Researchers urge government not to release lockdown too soon and to conduct an urgent inquiry
Dozens of scientists have issued two desperate pleas to government to prevent a second wave of coronavirus in the UK.
In an open letter disseminated through the Science Media Centre on 5 June, more than 100 scientists from universities from across the UK, warn that the country is experiencing “one of the worst outbreaks within the context of the Covid-19 pandemic” with continued large numbers of daily infections and deaths.
They caution against what they describe as “a substantial relaxation of the social-distancing measures that have been in place”, including the partial reopening of schools and the retail sector in England.
“There is a very high probability that relaxation of lockdown, coupled with a potential breakdown in public trust, will bring us back into a situation where the outbreak is once again out of control,” said the signatories, which include Aris Katzourakis, professor of evolution and genomics at the University of Oxford, and David Colquhoun, professor of pharmacology at the University College London.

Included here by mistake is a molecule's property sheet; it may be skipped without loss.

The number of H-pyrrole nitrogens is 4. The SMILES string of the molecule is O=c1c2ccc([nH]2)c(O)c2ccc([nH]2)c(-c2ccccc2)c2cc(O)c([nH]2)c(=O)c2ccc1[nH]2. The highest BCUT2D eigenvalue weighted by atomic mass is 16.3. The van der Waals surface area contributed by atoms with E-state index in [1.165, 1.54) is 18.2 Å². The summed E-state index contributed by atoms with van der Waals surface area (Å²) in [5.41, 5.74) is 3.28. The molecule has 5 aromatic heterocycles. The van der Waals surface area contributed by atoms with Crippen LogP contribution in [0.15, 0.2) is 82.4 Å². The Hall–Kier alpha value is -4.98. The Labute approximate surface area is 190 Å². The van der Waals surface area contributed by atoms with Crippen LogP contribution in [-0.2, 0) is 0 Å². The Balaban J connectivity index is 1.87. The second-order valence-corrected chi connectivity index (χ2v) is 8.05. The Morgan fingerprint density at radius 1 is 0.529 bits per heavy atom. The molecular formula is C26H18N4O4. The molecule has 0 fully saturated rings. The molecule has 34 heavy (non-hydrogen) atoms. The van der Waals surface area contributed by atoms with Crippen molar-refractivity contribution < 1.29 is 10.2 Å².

“If this happens all of the societal and financial sacrifices of the lockdown will have gone to waste, and we will likely experience a full-blown second wave.”
“We urge the government to reconsider, and to follow the science, postponing the relaxation of lockdown,” they write, calling for an effective test, track and trace capacity, and the implementation of routine screening for high risk key worker professions and settings to prevent asymptomatic transmission chains.
Meanwhile, in a separate letter published in the Guardian newspaper on 5 June, 27 leading medics and scientists called on all political parties to commit to a “rapid, transparent, expert inquiry” to examine the UK’s response to the crisis so far before a second wave hits.
The signatories include Anthony Costello, professor of global health at the University College London and Majid Ezzati, chair in global environmental health at Imperial College London.
“If, as seems probable, there is a second wave this winter many more will die unless we find quick, practical solutions to some of the structural problems that have made implementing an effective response so difficult,” they said.
“These include the fragmentation, in England, of the NHS, public health and social care; the failure of those in Westminster to engage with local government and devolved nations; the channels by which scientific evidence feeds into policy; and an inability to plan for necessary good and services, and procure them.”